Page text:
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Pilots, laptops, and air safety

Were the Northwest pilots who overshot Minneapolis browsing their PCs or sleeping? Which would be worse?

Two Northwest Airlines pilots who overshot their destination, Minneapolis, by 150 miles said they weren't napping, but reviewing new company policies on their laptop computers. Either way, they were violating airline safety policy. Should passengers be concerned that pilot boredom and distractions are making the skies less safe? (Watch a CBS report on the pilots' cyberspace distraction)

Autopilot can make pilots dangerously complacent: It's good news that the pilots of Northwest Airlines Flight 188 weren’t asleep, says Scott McCartney in The Wall Street Journal. The bad news is they “just plain weren’t paying a lick of attention to flying the airplane” as they worked on their laptops. Autopilot has made flying a “boring” but safer task. If we’re not careful, though, pilot complacency will make it more dangerous again.
"NWA Flight 188: Pilots say distraction, laptops led to over-flight"

It could have been worse: Good thing the airliner wasn’t equipped with in-flight Wi-Fi, says Ross Miller in Engadget. It’s bad enough that the pilots were intensely studying airline crew scheduling software—imagine “how far off they’d have been if the pilots had access to World of Warcraft.”
"Pilots too busy with laptops to remember flight path"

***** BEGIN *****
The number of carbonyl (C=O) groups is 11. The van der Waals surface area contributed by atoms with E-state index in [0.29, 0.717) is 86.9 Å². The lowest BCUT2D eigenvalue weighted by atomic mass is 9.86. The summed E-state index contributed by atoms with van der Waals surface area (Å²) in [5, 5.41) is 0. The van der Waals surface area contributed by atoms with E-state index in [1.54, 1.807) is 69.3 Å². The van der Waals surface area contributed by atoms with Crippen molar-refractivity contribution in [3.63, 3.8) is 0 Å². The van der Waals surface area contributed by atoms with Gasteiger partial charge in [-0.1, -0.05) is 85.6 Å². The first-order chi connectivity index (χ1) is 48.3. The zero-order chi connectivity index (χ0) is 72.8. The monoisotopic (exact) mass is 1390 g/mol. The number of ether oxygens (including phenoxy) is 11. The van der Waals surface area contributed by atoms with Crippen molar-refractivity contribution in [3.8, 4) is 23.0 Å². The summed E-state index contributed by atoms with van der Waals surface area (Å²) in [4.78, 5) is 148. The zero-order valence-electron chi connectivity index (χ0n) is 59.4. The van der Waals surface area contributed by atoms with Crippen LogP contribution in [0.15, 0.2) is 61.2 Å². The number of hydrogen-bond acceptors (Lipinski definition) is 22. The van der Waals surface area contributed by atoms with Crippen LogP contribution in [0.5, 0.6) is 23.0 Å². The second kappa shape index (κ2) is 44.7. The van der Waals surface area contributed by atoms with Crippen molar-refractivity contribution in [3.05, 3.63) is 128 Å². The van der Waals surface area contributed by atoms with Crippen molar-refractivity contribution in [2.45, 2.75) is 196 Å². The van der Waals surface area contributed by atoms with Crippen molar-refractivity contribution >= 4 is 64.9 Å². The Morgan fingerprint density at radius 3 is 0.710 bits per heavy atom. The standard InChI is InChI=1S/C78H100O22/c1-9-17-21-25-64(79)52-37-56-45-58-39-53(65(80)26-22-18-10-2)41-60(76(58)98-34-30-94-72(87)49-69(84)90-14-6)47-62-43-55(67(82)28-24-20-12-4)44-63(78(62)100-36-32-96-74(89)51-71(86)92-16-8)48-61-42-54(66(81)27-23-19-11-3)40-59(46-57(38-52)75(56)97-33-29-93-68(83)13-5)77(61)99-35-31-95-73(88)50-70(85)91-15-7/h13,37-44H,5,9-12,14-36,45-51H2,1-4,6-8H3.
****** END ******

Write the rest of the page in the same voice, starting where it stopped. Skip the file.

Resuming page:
Distractions weren't the problem here: It's simply "impossible to believe" that these pilots got lost in their laptops, says James Fallows in The Atlantic. It's also far more damning than the “story they’re resisting—that they simply fell asleep.” Blaming the overshoot on “intense laptop use” would be like surgeons saying they were so engrossed in a football game that they sliced open a patient but forgot to remove his appendix—in other words, “beyond the pale.”
"More on the Minneapolis overflight"

Wrong. Automated cockpits make boredom a threat: Pilot fatigue “is certainly an increasing concern,” says Clive Irving in The Daily Beast. But so is the newer problem of the “undemanding workload of highly automated cockpits.” The Northwest pilots admitted to the “euphemism of losing ‘situational awareness’”—perhaps another way of saying they were “bored out of their minds.” Is it so hard to believe that they’d turn to laptops to kill time?
"The new cockpit threat"

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